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Watch: Check out our video of Mama C, a Bayliss 60.

Frequencies and Pulse Length

Conventional sounders typically possess dual frequencies with a low and a high: 50 kHz and 200 kHz, respectively. The frequency represents the waveform of the pulse that is generated. For example, a 50 kHz frequency generates 50,000 cycles per second during the entire transmitted pulse. This is important in understanding the difference in the image drawn on the screen. Frequency determines the wavelength, and wavelength determines the response.

The pulse’s wavelength directly ­correlates to the type of object it will bounce off. A 200 kHz pulse has a wavelength near a quarter-inch in physical size, while a 50 kHz wave is a little over 1 inch, and the shorter wavelength is able to bounce off smaller objects with higher resolution. This has its drawbacks, though, merely because lower frequencies are able to travel farther through salt water.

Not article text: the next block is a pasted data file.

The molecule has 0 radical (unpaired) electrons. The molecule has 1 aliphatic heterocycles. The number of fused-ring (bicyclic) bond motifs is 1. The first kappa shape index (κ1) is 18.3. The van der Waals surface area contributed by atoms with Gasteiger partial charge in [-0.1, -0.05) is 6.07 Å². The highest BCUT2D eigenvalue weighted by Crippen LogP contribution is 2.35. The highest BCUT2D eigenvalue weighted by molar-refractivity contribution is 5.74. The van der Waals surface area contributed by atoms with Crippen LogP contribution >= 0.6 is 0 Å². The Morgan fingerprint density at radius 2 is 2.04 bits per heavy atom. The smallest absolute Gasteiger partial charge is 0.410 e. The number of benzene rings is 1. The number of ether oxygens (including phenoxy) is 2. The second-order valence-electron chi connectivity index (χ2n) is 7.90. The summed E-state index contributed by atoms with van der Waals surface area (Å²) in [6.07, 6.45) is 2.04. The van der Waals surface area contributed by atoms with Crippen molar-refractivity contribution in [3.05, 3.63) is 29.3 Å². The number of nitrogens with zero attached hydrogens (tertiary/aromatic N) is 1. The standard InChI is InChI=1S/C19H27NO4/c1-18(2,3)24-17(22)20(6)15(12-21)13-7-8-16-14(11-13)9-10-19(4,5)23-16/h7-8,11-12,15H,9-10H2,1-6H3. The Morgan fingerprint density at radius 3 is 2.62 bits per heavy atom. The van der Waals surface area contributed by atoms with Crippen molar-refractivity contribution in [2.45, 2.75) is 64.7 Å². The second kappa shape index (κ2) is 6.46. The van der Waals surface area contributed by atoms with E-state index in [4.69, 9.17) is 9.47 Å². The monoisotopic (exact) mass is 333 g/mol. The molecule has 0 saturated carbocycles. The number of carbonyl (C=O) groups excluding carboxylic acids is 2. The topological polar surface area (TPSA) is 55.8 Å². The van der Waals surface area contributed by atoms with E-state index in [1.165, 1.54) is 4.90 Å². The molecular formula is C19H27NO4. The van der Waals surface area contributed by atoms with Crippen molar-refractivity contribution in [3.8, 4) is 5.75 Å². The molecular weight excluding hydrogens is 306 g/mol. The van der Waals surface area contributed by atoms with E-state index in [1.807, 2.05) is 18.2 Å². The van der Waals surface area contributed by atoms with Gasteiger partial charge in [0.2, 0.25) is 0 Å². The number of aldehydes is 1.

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The 50 kHz wavelength is much ­better suited at transmitting through salt water, but it may travel around smaller objects and not return back to the transducer, or it may draw individual responses together as a single return.

A flock of birds swarming over the surface of the sea. A bait ball of fish can be seen just under the surface of the water.
Should a feeding event like this one be unfolding underwater, it’s possible a conventional, ­dual-frequency sounder might misinterpret the individuals as a single mass. © Scott Kerrigan/www.aquapapaprazzi.com

Change the Pulse, Better the Return

Chirp technology changes the waveform of the pulse so it is no longer a single frequency but rather a sweep of various frequencies. Depending on ­manufacturer and model, the chirp pulse would be a sweep somewhere within the specifications of the installed transducer. A low chirp pulse may sweep from 28 to 60 kHz, compared to the fixed 50 kHz of traditional sounder; a high pulse may sweep from 130 to 210 kHz, compared to a traditional sounder’s 200 kHz pulse.